THE STORY

Harvard's History of Women

1636

The Massachusetts Bay Colony founds a small college in Massachusetts.



1638

Reverend John Harvard donates an estate, a generous amount of money, and a collection of 250 books to support the institution, and in his honor the school is renamed Harvard College.



1879

The Society for the Collegiate Instruction of Women is founded, with the aim of providing women with an education equal to that at Harvard. The first president is Elizabeth Cary Agassiz. To ensure that classes are of the highest caliber, all lectures are given by Harvard faculty. The school is quickly nicknamed "The Harvard Annex."



1894

The Annex is chartered as Radcliffe College by the Commonwealth of Massachusetts. The Society is renamed in honor of the first woman to donate money and establish a scholarship at Harvard College, Anne Radcliffe. Her personal coat of arms is adopted as the coat of arms for Radcliffe College.



1943

During World War II, Harvard and Radcliffe reached a formal agreement, allowing Radcliffe students to enroll in all courses at Harvard College. Women students are allowed into Harvard classrooms for the first time.



1943

The donation of Maud Wood Park's suffrage papers forms the nucleus of Radcliffe's Schlesinger Library, today the foremost library on the history of women in the United States.



1956

Cecilia Payne-Gaposchkin, a professor of Astronomy, became the first female in the Faculty of Arts and Sciences to be promoted to full-professor. She later became the first female to head a department at Harvard.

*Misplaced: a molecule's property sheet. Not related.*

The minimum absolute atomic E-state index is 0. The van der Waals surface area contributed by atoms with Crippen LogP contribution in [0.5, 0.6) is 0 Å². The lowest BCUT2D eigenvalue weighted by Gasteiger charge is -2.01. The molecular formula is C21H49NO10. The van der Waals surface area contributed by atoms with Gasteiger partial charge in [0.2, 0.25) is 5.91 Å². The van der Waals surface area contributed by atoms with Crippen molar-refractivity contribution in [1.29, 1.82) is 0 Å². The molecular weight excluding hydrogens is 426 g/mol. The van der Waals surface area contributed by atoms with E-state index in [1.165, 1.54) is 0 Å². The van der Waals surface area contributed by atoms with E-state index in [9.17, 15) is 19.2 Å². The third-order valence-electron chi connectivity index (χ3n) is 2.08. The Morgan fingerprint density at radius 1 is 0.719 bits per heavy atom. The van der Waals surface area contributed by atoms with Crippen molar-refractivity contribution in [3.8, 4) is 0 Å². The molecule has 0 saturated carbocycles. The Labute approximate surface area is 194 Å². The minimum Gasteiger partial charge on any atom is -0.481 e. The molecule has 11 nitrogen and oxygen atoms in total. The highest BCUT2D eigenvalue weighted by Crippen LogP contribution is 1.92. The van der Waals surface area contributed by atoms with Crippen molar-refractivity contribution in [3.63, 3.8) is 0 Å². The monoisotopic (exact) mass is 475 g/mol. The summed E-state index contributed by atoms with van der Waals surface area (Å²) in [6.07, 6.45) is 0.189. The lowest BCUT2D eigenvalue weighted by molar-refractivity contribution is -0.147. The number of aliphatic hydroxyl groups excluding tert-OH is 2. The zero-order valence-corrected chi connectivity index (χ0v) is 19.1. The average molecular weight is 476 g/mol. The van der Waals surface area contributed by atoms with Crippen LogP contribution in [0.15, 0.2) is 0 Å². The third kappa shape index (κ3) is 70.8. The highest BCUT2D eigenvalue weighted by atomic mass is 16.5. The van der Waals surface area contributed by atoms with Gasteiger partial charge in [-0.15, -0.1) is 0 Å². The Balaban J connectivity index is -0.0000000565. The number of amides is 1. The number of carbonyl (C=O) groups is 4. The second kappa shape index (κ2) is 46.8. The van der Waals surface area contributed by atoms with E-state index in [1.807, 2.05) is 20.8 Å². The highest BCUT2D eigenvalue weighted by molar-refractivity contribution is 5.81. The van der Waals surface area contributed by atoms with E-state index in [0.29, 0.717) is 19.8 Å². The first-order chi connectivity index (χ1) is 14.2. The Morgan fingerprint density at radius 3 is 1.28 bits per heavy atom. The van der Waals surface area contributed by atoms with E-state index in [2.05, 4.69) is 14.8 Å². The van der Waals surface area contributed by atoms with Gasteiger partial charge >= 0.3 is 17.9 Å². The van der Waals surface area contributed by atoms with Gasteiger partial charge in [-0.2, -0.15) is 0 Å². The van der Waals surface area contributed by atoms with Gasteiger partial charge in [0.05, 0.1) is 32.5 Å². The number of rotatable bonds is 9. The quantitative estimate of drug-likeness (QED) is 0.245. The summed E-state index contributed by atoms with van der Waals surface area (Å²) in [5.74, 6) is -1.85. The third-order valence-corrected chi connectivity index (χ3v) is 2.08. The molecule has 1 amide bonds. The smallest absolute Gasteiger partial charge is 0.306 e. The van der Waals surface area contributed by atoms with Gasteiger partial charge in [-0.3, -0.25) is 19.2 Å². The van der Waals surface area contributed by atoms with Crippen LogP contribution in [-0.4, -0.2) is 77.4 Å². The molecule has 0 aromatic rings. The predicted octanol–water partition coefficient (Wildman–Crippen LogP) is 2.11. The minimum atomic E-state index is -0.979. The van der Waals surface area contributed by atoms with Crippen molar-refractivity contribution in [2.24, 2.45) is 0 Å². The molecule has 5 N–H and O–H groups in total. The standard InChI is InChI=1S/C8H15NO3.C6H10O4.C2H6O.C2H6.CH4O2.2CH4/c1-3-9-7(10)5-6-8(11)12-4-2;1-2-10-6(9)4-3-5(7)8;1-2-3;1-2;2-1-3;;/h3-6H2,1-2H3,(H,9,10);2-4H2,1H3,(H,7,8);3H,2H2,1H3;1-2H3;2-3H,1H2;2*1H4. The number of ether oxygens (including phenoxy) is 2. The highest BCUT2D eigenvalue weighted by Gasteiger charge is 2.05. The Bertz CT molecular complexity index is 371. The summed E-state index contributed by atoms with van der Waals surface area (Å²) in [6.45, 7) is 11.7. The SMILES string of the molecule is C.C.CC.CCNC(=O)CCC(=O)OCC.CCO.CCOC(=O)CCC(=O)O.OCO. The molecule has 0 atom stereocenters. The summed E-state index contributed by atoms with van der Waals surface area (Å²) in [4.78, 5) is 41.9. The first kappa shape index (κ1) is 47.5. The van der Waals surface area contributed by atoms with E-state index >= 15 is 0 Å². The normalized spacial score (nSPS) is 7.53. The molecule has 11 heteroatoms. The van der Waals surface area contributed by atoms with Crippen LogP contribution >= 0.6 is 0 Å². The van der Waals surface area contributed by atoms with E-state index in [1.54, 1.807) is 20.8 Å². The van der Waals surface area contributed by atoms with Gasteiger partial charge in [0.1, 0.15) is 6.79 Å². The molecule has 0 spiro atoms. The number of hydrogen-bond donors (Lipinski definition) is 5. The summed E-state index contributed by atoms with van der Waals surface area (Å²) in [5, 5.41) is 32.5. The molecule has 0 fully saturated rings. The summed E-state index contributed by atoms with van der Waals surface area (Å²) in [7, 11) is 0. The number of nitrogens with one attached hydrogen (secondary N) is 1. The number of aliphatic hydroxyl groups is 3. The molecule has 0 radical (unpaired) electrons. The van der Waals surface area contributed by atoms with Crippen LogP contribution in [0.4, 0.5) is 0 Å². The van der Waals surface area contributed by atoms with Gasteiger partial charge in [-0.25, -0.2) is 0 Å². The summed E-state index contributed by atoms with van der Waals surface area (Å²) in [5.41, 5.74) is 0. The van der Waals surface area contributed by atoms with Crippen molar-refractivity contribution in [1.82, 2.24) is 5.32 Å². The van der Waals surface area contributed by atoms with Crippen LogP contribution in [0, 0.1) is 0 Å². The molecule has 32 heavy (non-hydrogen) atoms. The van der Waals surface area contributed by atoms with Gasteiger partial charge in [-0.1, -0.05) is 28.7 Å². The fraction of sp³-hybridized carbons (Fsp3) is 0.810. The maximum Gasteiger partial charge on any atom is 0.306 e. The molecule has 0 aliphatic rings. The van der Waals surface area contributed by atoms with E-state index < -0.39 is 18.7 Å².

1963

Radcliffe students are granted Harvard diplomas signed by both presidents upon completion of their required course of study. Radcliffe Graduate School is closed down and women are first accepted to Harvard's Graduate School of Arts and Sciences.



1970

Coeducation living begins as an experiment in the spring. The first joint Harvard and Radcliffe commencement is held in Harvard Yard.



1971

All Harvard and Radcliffe houses become coed.



1972

Harvard Yard is opened to female residents.



1975

Limits on the number of women undergraduates are abolished.



1977

Harvard and Radcliffe come to an agreement reaffirming the financial and corporate independence of Radcliffe College, but delegating to Harvard the responsibility for women's undergraduate education in return for all tuition and financial aid funds from Radcliffe students. Radcliffe students become Harvard students with all the rights, responsibilities and privileges thereof.



1978

Dean Henry Rosovsky established the Committee on Women's Studies (CWS), in response to petitions by both students and faculty members. In 2003, CWS changed its name and mandate to become the current Committee on Degrees in the Studies of Women, Gender, and Sexuality (WGS).



1999

On October 1, Radcliffe College and Harvard University officially merged, thereby establishing the Radcliffe Institute for Advanced Study at Harvard.



2006

In Fall 2006 Harvard opened a Women's Center, which aims to promote awareness of gender issues.



2007

Dr. Drew Gilpin Faust was appointed as the first female president of Harvard University.

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